2019 New York City helicopter crash

On June 10, 2019, an Agusta A109E Power crashed onto the AXA Equitable Center on Seventh Avenue in Manhattan, New York City, which sparked a fire on the top of the building. The helicopter involved in the accident, N200BK,[3] was destroyed. The only occupant, the pilot, Tim McCormack, died in the crash.[4] The aircraft was privately owned at the time of the crash.[1]

The flight originated from the East 34th Street Heliport (FAA LID: 6N5) at approximately 1:32 PM EDT bound for Linden, New Jersey. At around 1:43 PM EDT on June 10, 2019, the helicopter, an Agusta A109E Power, registration N200BK, crashed on the roof of the AXA Equitable Center,[5] sparking a fire on the top of the building. The first emergency call was made at 1:43 PM. The FDNY has considered the accident as a "hard landing." The fire on the top of the highrise was extinguished quickly.

After the accident, New York City Mayor Bill de Blasio briefed the press, confirming a lack of further victims or apparent terroristic motive.[6] The National Transportation Safety Board sent agents to investigate the accident.[7] The accident prompted Mayor de Blasio to call for a ban on non-emergency helicopters flying over Manhattan.[8] Former City Parks Commissioner Adrian Benepe countered that the mayor had the authority to eliminate ninety percent of helicopter traffic by himself by eliminating the more than 200 daily tourist and charter flights from city-owned heliports.[8]

2019 New York City helicopter crash
DateJune 10, 2019
SummaryHelicopter crashed onto roof of a building
SiteAXA Equitable Center, 787 Seventh Avenue, New York City
40°45′43″N 73°58′56″W / 40.761882°N 73.982181°WCoordinates: 40°45′43″N 73°58′56″W / 40.761882°N 73.982181°W
Aircraft typeAgustaWestland AW109E
Flight originEast 34th Street Heliport (6N5)[1]
DestinationLinden, New Jersey

See also


  1. ^ a b "1 dead in helicopter crash-landing on Manhattan building". ABC7 New York. June 10, 2019. Retrieved June 10, 2019.
  2. ^ Barron, James (June 10, 2019). "Helicopter Crashes on Roof of Manhattan Building, Killing Pilot". The New York Times. Retrieved June 10, 2019.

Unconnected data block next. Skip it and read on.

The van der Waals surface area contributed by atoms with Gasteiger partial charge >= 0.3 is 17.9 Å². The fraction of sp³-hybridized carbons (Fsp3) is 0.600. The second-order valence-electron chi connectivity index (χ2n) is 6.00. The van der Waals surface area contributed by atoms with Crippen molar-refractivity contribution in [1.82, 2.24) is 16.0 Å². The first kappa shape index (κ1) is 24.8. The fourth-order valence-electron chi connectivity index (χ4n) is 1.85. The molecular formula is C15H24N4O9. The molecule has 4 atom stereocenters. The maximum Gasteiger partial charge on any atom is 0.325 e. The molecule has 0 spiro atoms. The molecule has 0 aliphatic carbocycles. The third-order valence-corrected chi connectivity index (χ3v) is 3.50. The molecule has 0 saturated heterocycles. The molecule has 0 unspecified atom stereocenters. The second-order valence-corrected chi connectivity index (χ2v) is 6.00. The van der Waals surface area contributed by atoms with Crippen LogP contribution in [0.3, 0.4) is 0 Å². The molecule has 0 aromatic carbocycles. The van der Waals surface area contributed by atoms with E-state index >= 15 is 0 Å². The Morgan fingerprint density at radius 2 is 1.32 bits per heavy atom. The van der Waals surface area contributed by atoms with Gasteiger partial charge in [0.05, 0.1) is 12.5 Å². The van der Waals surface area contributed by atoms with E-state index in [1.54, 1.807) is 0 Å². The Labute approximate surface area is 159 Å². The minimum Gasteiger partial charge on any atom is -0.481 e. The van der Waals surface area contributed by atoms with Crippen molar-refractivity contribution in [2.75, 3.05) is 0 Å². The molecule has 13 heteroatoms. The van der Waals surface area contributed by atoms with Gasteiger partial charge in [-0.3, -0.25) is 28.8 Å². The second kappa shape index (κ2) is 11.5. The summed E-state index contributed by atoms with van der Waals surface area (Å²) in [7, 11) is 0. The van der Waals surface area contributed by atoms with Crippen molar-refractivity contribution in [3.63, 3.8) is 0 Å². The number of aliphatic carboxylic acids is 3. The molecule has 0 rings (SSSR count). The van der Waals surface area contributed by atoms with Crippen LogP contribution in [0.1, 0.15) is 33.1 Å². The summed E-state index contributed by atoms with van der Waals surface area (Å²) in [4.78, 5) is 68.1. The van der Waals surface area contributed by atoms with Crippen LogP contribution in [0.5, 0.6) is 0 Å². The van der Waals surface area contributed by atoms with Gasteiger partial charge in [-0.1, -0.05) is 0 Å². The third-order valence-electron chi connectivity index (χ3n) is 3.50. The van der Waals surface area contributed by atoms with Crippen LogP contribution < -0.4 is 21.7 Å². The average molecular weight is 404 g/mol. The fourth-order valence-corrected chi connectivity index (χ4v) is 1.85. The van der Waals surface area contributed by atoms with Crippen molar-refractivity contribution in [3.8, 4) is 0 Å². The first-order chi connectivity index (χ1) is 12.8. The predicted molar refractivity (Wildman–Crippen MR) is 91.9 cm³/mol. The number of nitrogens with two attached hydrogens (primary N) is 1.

3. ^ Pope, Stephen. "NTSB Begins Investigation into Cause of New York City Helicopter Crash". Flying. Retrieved June 12, 2019.
  4. ^ "One dead in helicopter crash on NYC skyscraper". June 10, 2019. Retrieved June 10, 2019.
  5. ^ "Helicopter crashes into roof of Midtown NYC building, killing one". nydailynews.com. Retrieved June 10, 2019.
  6. ^ "Helicopter crashes into New York City building: Latest updates". www.cnn.com. June 10, 2019. Retrieved June 11, 2019.
  7. ^ DiLorenzo, Anthony (June 11, 2019). "NTSB investigating deadly helicopter crash landing on Manhattan skyscraper". WPIX 11 New York. Retrieved June 12, 2019.
  8. ^ a b Marsh, Julia; Calder, Rich (June 14, 2019). "De Blasio calls for ban on helicopters flying over Manhattan". New York Post. Retrieved June 18, 2019.

External links

AgustaWestland AW109

The AgustaWestland AW109 is a lightweight, twin-engine, eight-seat multi-purpose helicopter built by the Italian manufacturer Leonardo S.p.A. (formerly AgustaWestland, merged into the new Finmeccanica since 2016). The rotorcraft had the distinction of being the first all-Italian helicopter to be mass-produced.Developed as the A109 by Agusta, it originally entered service in 1976 and has since been used in various roles, including light transport, medevac, search-and-rescue, and military roles. The AW109 has been in continuous production for 40 years. The AgustaWestland AW119 is a derivative of the AW109, the main difference being that it is powered only by a single engine.

List of aircraft by tail number

This list is only of aircraft that have an article, indexed by aircraft registration "tail number" (civil registration or military serial number). The list includes aircraft that are notable either as an individual aircraft or have been involved in a notable accident or incident or are linked to a person notable enough to have a stand-alone Wikipedia article.

Skyscraper fire

A skyscraper fire or high-rise fire is a class of structural fire specific to tall buildings. Skyscraper fires are one of the most technical fire-suppression challenges posed to modern fire departments, and require a high degree of organization and cooperation among participating units to be successfully contained and extinguished. Skyscraper fires are often multiple-alarm fires.


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